A Bibliographic Guide to the History of Computing, Computers, and the Information Processing IndustryJames W. Cortada
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As millions of people have been exposed to computing through the tremendous growth of microcomputers, there has developed an increasing appreciation of the history of data processing, which dates back many decades before the arrival of the computer. Stretching back to at least the 1860s, such early technologies as adding machines, punch cards, and the office appliance industry are now being recognized for their place in the history of the information processing industry. This work brings together a comprehensive list of sources that offer a general introduction to the literature of the industry.
Divided into nine chapters covering topics and historical periods, the bibliography provides an annotated list of published materials describing both the history of the industry and significant items of general interest. Each chapter is introduced with a short review of historically important issues and comments on the literature, and contains contemporary publications as well as more recent material. To give the work a continuing usefulness, ongoing publications, such as computer magazines, are highlighted. Entries are grouped under nearly 100 subheadings, covering such material as contemporary descriptions of hardware and software of the past, seminal technical papers, industry surveys, programming languages, significant individuals and companies, and the role of Japan and microcomputing. All citations are annotated with a brief summary of either the work's contents or its historical importance, while two indexes provide both subject references and author citations. This bibliography will be an important reference source for courses in the history of data processing and business history, and a useful addition to public, college, and university libraries.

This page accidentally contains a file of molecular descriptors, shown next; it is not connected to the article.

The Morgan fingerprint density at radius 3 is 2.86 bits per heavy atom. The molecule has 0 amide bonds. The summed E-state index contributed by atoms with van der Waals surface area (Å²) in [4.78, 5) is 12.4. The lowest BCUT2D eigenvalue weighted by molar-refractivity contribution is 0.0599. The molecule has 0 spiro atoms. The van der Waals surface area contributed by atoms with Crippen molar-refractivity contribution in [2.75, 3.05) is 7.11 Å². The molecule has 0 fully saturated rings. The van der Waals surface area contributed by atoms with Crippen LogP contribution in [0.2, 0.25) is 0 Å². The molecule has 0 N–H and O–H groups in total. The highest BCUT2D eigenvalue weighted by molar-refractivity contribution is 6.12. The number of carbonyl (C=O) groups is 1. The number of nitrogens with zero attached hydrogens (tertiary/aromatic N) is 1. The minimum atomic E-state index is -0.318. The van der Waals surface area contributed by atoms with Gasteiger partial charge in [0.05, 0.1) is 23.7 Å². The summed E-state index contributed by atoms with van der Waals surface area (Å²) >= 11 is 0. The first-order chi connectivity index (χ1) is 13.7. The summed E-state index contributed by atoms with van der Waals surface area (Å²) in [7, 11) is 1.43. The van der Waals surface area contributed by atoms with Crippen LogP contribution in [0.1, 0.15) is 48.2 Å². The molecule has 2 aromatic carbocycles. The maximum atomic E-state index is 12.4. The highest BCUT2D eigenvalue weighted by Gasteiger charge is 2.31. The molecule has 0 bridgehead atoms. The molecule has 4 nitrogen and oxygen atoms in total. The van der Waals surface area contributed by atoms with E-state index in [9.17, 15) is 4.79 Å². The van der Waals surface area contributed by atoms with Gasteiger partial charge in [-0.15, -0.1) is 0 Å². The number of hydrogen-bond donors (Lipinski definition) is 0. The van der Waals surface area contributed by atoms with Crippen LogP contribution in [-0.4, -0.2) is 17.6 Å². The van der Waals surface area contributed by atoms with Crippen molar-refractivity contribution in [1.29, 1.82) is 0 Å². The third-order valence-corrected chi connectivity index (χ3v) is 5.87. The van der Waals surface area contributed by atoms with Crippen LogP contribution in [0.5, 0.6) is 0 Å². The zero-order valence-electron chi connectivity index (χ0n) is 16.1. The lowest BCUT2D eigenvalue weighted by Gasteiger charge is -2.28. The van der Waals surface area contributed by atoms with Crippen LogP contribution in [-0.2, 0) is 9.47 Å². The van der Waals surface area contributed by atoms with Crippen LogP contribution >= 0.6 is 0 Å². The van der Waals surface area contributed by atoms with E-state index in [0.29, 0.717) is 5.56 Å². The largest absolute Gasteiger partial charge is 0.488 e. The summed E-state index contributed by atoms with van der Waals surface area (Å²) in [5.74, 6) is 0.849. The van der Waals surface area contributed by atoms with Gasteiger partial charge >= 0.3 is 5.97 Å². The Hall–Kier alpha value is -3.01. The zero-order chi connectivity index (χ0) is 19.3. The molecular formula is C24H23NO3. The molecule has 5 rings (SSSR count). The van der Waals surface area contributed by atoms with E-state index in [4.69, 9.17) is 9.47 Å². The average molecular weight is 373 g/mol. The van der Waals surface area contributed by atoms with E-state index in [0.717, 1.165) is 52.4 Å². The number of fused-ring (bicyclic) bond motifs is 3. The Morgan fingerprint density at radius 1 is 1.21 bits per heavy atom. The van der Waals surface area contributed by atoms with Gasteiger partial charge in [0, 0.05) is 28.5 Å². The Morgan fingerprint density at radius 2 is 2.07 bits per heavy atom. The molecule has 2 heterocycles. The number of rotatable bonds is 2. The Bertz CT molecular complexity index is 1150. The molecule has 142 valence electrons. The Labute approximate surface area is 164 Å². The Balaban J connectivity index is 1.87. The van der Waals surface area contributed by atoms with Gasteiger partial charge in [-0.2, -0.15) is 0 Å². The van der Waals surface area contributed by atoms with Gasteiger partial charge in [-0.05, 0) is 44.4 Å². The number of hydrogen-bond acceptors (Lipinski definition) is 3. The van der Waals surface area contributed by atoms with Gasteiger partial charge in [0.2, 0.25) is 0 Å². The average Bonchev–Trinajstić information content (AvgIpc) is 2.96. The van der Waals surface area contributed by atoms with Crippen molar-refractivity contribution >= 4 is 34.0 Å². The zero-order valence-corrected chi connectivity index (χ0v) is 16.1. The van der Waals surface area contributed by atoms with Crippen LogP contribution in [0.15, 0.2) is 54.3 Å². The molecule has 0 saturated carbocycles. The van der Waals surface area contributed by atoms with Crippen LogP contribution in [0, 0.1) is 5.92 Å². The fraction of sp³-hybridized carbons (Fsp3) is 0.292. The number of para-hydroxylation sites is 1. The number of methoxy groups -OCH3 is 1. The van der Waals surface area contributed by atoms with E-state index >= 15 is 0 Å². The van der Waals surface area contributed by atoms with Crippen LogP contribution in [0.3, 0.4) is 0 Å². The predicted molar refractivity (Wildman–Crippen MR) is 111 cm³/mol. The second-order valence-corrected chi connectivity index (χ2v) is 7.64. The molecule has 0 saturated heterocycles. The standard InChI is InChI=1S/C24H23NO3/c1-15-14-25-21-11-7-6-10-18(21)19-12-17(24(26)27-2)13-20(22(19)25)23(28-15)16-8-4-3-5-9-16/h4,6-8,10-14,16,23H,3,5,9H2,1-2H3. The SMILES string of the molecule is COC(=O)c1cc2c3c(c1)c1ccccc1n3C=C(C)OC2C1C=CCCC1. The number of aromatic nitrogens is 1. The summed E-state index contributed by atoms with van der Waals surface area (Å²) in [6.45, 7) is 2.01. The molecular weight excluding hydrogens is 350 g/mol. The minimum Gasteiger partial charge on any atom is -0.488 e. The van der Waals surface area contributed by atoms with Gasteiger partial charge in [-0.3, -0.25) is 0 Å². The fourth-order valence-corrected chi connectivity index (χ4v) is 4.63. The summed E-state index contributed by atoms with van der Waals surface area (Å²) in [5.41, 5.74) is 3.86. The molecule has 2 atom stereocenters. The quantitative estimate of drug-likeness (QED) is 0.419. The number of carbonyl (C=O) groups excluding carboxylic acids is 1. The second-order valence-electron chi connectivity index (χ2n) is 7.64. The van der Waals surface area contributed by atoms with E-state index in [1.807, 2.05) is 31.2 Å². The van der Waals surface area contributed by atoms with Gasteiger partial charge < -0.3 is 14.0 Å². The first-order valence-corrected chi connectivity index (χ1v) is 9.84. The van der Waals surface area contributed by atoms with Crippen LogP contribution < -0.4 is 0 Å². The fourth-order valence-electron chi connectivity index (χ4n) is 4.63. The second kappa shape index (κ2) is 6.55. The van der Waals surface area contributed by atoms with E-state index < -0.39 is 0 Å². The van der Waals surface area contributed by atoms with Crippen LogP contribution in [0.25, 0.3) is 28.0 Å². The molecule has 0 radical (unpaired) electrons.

?A much expanded version of Cortada's Annotated Bibliography on the History of Data Processing. Almost anything that fits the subject can be found here: books and chapters in books, articles from research journals along with pieces from popular magazines. Two features make this work commendable, especially for the nonexpert: the introductory pages for the various sections, which do a good job of explaining the scope of each part; and the annotations—most are informative even when short. Cortada's book is recommended for large undergraduate or graduate libraries.?-Choice